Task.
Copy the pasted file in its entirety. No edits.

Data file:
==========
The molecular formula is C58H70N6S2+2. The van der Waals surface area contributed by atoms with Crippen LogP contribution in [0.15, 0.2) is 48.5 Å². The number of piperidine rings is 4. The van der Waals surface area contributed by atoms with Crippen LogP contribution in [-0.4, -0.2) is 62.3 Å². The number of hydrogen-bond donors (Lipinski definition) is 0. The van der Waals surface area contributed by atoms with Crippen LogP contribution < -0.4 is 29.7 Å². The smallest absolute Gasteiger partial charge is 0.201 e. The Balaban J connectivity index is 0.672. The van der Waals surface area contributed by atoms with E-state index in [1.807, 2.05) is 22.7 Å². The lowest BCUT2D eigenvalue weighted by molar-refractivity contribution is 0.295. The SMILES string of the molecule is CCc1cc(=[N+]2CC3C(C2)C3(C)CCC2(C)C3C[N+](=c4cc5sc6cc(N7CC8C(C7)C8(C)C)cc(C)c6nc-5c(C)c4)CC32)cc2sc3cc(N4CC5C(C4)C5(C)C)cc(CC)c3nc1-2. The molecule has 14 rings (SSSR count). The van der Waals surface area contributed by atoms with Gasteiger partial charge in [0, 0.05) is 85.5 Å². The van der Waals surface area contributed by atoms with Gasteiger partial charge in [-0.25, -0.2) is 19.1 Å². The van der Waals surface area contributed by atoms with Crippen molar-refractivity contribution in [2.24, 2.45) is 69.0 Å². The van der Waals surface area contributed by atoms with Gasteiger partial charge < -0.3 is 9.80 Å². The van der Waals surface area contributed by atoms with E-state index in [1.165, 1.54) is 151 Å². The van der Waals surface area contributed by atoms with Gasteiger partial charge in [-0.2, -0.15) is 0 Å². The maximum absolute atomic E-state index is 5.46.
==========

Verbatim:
The molecular formula is C58H70N6S2+2. The van der Waals surface area contributed by atoms with Crippen LogP contribution in [0.15, 0.2) is 48.5 Å². The number of piperidine rings is 4. The van der Waals surface area contributed by atoms with Crippen LogP contribution in [-0.4, -0.2) is 62.3 Å². The number of hydrogen-bond donors (Lipinski definition) is 0. The van der Waals surface area contributed by atoms with Crippen LogP contribution < -0.4 is 29.7 Å². The smallest absolute Gasteiger partial charge is 0.201 e. The Balaban J connectivity index is 0.672. The van der Waals surface area contributed by atoms with E-state index in [1.807, 2.05) is 22.7 Å². The lowest BCUT2D eigenvalue weighted by molar-refractivity contribution is 0.295. The SMILES string of the molecule is CCc1cc(=[N+]2CC3C(C2)C3(C)CCC2(C)C3C[N+](=c4cc5sc6cc(N7CC8C(C7)C8(C)C)cc(C)c6nc-5c(C)c4)CC32)cc2sc3cc(N4CC5C(C4)C5(C)C)cc(CC)c3nc1-2. The molecule has 14 rings (SSSR count). The van der Waals surface area contributed by atoms with Gasteiger partial charge in [0, 0.05) is 85.5 Å². The van der Waals surface area contributed by atoms with Gasteiger partial charge in [-0.25, -0.2) is 19.1 Å². The van der Waals surface area contributed by atoms with Crippen molar-refractivity contribution in [2.24, 2.45) is 69.0 Å². The van der Waals surface area contributed by atoms with Gasteiger partial charge < -0.3 is 9.80 Å². The van der Waals surface area contributed by atoms with E-state index in [1.165, 1.54) is 151 Å². The van der Waals surface area contributed by atoms with Gasteiger partial charge in [-0.2, -0.15) is 0 Å². The maximum absolute atomic E-state index is 5.46.